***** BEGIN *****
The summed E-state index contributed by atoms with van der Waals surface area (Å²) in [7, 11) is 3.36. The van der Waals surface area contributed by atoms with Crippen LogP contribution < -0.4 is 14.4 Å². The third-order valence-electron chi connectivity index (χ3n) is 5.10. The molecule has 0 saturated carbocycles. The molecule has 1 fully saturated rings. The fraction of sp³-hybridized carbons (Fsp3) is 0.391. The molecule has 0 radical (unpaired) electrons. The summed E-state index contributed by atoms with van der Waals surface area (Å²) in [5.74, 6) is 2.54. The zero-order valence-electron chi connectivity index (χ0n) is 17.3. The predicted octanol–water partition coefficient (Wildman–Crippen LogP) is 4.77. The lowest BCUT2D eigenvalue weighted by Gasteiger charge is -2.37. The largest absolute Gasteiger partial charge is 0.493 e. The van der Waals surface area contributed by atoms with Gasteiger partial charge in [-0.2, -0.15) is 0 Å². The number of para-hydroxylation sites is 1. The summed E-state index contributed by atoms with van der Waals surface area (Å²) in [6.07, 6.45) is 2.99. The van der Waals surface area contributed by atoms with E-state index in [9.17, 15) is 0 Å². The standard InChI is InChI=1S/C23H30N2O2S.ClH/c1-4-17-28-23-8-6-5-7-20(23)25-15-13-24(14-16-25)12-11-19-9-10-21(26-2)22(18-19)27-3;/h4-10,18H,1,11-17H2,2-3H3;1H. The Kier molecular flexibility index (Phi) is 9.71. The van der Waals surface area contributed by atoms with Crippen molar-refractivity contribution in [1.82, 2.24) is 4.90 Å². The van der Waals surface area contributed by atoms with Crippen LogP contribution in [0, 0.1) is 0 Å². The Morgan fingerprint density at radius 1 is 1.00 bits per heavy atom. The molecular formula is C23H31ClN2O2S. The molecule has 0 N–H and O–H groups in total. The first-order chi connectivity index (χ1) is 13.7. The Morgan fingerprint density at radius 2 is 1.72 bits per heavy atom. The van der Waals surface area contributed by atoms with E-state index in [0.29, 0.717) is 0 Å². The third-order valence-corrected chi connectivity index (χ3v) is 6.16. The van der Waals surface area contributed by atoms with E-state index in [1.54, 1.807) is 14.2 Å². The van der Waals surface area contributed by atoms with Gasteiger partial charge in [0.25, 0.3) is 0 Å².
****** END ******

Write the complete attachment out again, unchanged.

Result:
The summed E-state index contributed by atoms with van der Waals surface area (Å²) in [7, 11) is 3.36. The van der Waals surface area contributed by atoms with Crippen LogP contribution < -0.4 is 14.4 Å². The third-order valence-electron chi connectivity index (χ3n) is 5.10. The molecule has 0 saturated carbocycles. The molecule has 1 fully saturated rings. The fraction of sp³-hybridized carbons (Fsp3) is 0.391. The molecule has 0 radical (unpaired) electrons. The summed E-state index contributed by atoms with van der Waals surface area (Å²) in [5.74, 6) is 2.54. The zero-order valence-electron chi connectivity index (χ0n) is 17.3. The predicted octanol–water partition coefficient (Wildman–Crippen LogP) is 4.77. The lowest BCUT2D eigenvalue weighted by Gasteiger charge is -2.37. The largest absolute Gasteiger partial charge is 0.493 e. The van der Waals surface area contributed by atoms with Gasteiger partial charge in [-0.2, -0.15) is 0 Å². The number of para-hydroxylation sites is 1. The summed E-state index contributed by atoms with van der Waals surface area (Å²) in [6.07, 6.45) is 2.99. The van der Waals surface area contributed by atoms with E-state index in [9.17, 15) is 0 Å². The standard InChI is InChI=1S/C23H30N2O2S.ClH/c1-4-17-28-23-8-6-5-7-20(23)25-15-13-24(14-16-25)12-11-19-9-10-21(26-2)22(18-19)27-3;/h4-10,18H,1,11-17H2,2-3H3;1H. The Kier molecular flexibility index (Phi) is 9.71. The van der Waals surface area contributed by atoms with Crippen molar-refractivity contribution in [1.82, 2.24) is 4.90 Å². The van der Waals surface area contributed by atoms with Crippen LogP contribution in [0, 0.1) is 0 Å². The Morgan fingerprint density at radius 1 is 1.00 bits per heavy atom. The molecular formula is C23H31ClN2O2S. The molecule has 0 N–H and O–H groups in total. The first-order chi connectivity index (χ1) is 13.7. The Morgan fingerprint density at radius 2 is 1.72 bits per heavy atom. The van der Waals surface area contributed by atoms with E-state index in [0.29, 0.717) is 0 Å². The third-order valence-corrected chi connectivity index (χ3v) is 6.16. The van der Waals surface area contributed by atoms with E-state index in [1.54, 1.807) is 14.2 Å². The van der Waals surface area contributed by atoms with Gasteiger partial charge in [0.25, 0.3) is 0 Å².